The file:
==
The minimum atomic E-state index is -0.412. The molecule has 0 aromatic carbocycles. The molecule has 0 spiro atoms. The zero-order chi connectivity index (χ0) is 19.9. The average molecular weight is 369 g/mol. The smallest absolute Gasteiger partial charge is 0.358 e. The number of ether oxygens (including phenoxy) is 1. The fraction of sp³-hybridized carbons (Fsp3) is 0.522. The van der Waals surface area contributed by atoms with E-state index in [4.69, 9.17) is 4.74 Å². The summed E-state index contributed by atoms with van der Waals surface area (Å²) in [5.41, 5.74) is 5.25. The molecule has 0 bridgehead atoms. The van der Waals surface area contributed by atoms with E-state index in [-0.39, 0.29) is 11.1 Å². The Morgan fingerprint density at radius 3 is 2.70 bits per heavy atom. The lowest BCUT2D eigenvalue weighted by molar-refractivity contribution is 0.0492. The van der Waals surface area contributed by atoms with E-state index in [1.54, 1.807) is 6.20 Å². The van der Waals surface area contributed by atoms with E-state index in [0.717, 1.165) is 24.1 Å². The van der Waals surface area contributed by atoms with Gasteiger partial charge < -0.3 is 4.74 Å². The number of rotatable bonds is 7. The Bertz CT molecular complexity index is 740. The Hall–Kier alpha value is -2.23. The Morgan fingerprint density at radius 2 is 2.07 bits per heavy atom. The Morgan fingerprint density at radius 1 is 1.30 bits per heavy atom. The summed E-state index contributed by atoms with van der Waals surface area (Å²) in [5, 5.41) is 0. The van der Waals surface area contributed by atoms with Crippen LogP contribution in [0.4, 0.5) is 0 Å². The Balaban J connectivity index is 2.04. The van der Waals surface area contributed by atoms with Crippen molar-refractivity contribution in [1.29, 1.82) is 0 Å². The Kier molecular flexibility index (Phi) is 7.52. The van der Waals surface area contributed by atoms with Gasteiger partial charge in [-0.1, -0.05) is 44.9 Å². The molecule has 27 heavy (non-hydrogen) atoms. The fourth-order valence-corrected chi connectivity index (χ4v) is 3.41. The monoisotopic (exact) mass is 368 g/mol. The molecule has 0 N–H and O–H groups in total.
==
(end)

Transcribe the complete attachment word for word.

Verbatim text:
The minimum atomic E-state index is -0.412. The molecule has 0 aromatic carbocycles. The molecule has 0 spiro atoms. The zero-order chi connectivity index (χ0) is 19.9. The average molecular weight is 369 g/mol. The smallest absolute Gasteiger partial charge is 0.358 e. The number of ether oxygens (including phenoxy) is 1. The fraction of sp³-hybridized carbons (Fsp3) is 0.522. The van der Waals surface area contributed by atoms with E-state index in [4.69, 9.17) is 4.74 Å². The summed E-state index contributed by atoms with van der Waals surface area (Å²) in [5.41, 5.74) is 5.25. The molecule has 0 bridgehead atoms. The van der Waals surface area contributed by atoms with E-state index in [-0.39, 0.29) is 11.1 Å². The Morgan fingerprint density at radius 3 is 2.70 bits per heavy atom. The lowest BCUT2D eigenvalue weighted by molar-refractivity contribution is 0.0492. The van der Waals surface area contributed by atoms with E-state index in [1.54, 1.807) is 6.20 Å². The van der Waals surface area contributed by atoms with E-state index in [0.717, 1.165) is 24.1 Å². The van der Waals surface area contributed by atoms with Gasteiger partial charge < -0.3 is 4.74 Å². The number of rotatable bonds is 7. The Bertz CT molecular complexity index is 740. The Hall–Kier alpha value is -2.23. The Morgan fingerprint density at radius 2 is 2.07 bits per heavy atom. The Morgan fingerprint density at radius 1 is 1.30 bits per heavy atom. The summed E-state index contributed by atoms with van der Waals surface area (Å²) in [5, 5.41) is 0. The van der Waals surface area contributed by atoms with Crippen LogP contribution in [0.4, 0.5) is 0 Å². The Balaban J connectivity index is 2.04. The van der Waals surface area contributed by atoms with Crippen molar-refractivity contribution in [1.29, 1.82) is 0 Å². The Kier molecular flexibility index (Phi) is 7.52. The van der Waals surface area contributed by atoms with Gasteiger partial charge in [-0.1, -0.05) is 44.9 Å². The molecule has 27 heavy (non-hydrogen) atoms. The fourth-order valence-corrected chi connectivity index (χ4v) is 3.41. The monoisotopic (exact) mass is 368 g/mol. The molecule has 0 N–H and O–H groups in total.